Monday 18 October 2010


Here's another entry into the Claustrocore movement.
Watch the trailer and read my review, after the jump...

Three slightly obnoxious skiers (Kevin Zegers, Shawn Ashmore and Emma Bell) hitch a ride on a ski-lift and manage to piss off the lift operator along the way. Testing his patience, they plead for one more go on the slopes, boarding the lift as the machinery is being closed down. After passing on his duties to visit the bathroom, the three skiers find themselves stuck on the lift, suspended in mid air like an icicle ready to fall. The lodge is closed from Monday until Friday, so the three of them face being stuck there for five days. There's no chance they can survive that long, so try whatever they can to raise the alarm and get help.

It's a situation borrowed straight from Open Water and Adrift. Getting trapped on a ski lift is not an occurence you'd expect to happen, but perhaps just might in your worst nightmare. Despite being out in the open, it's an incredibly isolated place to be. It's a premise that you could write on the back of a napkin, but sometimes films attacking the basic fears are the most effective. 

Their first attempt at escape doesn't go too well, ending up with broken limbs for one of them. Bathroom breaks aren't going to be easy either. To add to their troubles, all the shouting they've been doing and brought them to the attention of a pack of hungry wolves, circling them like vultures on the ground. They're pretty much screwed whatever they do.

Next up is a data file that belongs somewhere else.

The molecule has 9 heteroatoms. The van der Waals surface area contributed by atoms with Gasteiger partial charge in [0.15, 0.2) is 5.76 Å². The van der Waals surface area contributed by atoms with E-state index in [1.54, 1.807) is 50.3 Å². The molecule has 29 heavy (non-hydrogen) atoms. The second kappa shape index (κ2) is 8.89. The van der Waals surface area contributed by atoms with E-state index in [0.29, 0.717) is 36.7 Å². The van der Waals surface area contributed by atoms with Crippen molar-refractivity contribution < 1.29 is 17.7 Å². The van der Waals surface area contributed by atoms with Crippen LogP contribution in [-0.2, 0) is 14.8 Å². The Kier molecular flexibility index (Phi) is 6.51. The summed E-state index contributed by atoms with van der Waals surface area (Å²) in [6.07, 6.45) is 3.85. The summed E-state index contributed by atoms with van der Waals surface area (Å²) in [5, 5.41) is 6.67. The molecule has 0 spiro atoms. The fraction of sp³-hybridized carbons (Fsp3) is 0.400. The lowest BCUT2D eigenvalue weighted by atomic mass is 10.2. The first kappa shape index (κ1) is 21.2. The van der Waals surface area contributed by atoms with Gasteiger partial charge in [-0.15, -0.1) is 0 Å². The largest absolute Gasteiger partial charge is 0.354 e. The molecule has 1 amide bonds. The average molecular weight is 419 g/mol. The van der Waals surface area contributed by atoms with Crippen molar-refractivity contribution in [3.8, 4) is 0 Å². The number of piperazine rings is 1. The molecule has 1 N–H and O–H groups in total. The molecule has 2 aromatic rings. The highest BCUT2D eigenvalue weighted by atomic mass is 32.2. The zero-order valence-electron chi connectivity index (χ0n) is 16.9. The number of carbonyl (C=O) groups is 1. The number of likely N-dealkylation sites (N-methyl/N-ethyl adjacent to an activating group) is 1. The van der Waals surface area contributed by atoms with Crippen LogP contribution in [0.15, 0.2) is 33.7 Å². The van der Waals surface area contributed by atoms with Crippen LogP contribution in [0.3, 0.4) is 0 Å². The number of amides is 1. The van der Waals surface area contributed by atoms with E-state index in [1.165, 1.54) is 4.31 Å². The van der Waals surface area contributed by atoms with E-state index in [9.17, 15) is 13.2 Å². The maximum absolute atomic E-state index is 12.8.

The cold starts to effect their physical and mental well being, and the onslaught of frostbite is not a nice thing to watch. The tension rises as the temperature drops, and any attempts at escape are thwarted by the elements. There is a sense of camaraderie growing as the survivors become resigned to their fate, and the camera is kept close enough to make you feel like you're hanging up there with them.

It's a well directed genre piece by Adam Green, director of Hatchet and Spiral. I wasn't a fan of Spiral, but he's still a young director who's showing some growing maturity at his approach to crafting horror. If he can make such effective use of a minimal concept like this again, I look forward to what he makes next.

The purpose of the film, rather like Open Water, is less about highlighting the lack of safety features on holiday destinations, and more about making you think twice before attempting to enjoy yourself at anything. It's a tense situation where the feeling of cold becomes genuinely palpable, and I'm never going skiing again without a spare pair of gloves, a loud hailer and a parachute.


1 comment:

  1. Currently watching this. A little gruesome, particularly the hand frozen to the safety bar, ugh. But its not the worst I've ever seen. I agree with your rating.